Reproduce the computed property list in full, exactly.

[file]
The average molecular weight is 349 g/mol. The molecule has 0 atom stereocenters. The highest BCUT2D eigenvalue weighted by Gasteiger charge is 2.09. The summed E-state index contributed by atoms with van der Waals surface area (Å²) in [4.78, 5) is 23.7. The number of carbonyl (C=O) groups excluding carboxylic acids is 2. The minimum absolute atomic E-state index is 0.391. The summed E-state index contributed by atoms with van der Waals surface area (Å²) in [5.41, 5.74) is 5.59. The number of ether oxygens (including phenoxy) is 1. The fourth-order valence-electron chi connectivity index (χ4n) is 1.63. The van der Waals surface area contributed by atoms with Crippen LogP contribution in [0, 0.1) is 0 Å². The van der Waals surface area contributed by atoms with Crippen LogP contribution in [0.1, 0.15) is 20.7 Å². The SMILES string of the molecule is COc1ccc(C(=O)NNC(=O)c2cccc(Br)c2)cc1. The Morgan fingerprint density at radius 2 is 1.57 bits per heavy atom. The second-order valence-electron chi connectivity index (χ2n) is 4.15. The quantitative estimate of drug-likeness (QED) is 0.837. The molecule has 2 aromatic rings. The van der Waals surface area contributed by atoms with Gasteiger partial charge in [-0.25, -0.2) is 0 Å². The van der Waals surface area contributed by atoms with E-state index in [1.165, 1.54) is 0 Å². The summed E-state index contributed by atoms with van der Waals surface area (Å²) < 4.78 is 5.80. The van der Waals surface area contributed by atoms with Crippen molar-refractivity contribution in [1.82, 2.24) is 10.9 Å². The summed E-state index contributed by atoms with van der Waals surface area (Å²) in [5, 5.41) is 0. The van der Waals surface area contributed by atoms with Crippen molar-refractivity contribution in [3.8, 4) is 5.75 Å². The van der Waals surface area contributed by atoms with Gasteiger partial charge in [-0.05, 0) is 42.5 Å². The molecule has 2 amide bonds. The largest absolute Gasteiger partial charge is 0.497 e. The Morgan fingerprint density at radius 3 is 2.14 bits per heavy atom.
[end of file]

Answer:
The average molecular weight is 349 g/mol. The molecule has 0 atom stereocenters. The highest BCUT2D eigenvalue weighted by Gasteiger charge is 2.09. The summed E-state index contributed by atoms with van der Waals surface area (Å²) in [4.78, 5) is 23.7. The number of carbonyl (C=O) groups excluding carboxylic acids is 2. The minimum absolute atomic E-state index is 0.391. The summed E-state index contributed by atoms with van der Waals surface area (Å²) in [5.41, 5.74) is 5.59. The number of ether oxygens (including phenoxy) is 1. The fourth-order valence-electron chi connectivity index (χ4n) is 1.63. The van der Waals surface area contributed by atoms with Crippen LogP contribution in [0, 0.1) is 0 Å². The van der Waals surface area contributed by atoms with Crippen LogP contribution in [0.1, 0.15) is 20.7 Å². The SMILES string of the molecule is COc1ccc(C(=O)NNC(=O)c2cccc(Br)c2)cc1. The Morgan fingerprint density at radius 2 is 1.57 bits per heavy atom. The second-order valence-electron chi connectivity index (χ2n) is 4.15. The quantitative estimate of drug-likeness (QED) is 0.837. The molecule has 2 aromatic rings. The van der Waals surface area contributed by atoms with Gasteiger partial charge in [-0.25, -0.2) is 0 Å². The van der Waals surface area contributed by atoms with E-state index in [1.165, 1.54) is 0 Å². The summed E-state index contributed by atoms with van der Waals surface area (Å²) < 4.78 is 5.80. The van der Waals surface area contributed by atoms with Crippen molar-refractivity contribution in [1.82, 2.24) is 10.9 Å². The summed E-state index contributed by atoms with van der Waals surface area (Å²) in [5, 5.41) is 0. The van der Waals surface area contributed by atoms with Crippen molar-refractivity contribution in [3.8, 4) is 5.75 Å². The van der Waals surface area contributed by atoms with Gasteiger partial charge in [-0.05, 0) is 42.5 Å². The molecule has 2 amide bonds. The largest absolute Gasteiger partial charge is 0.497 e. The Morgan fingerprint density at radius 3 is 2.14 bits per heavy atom.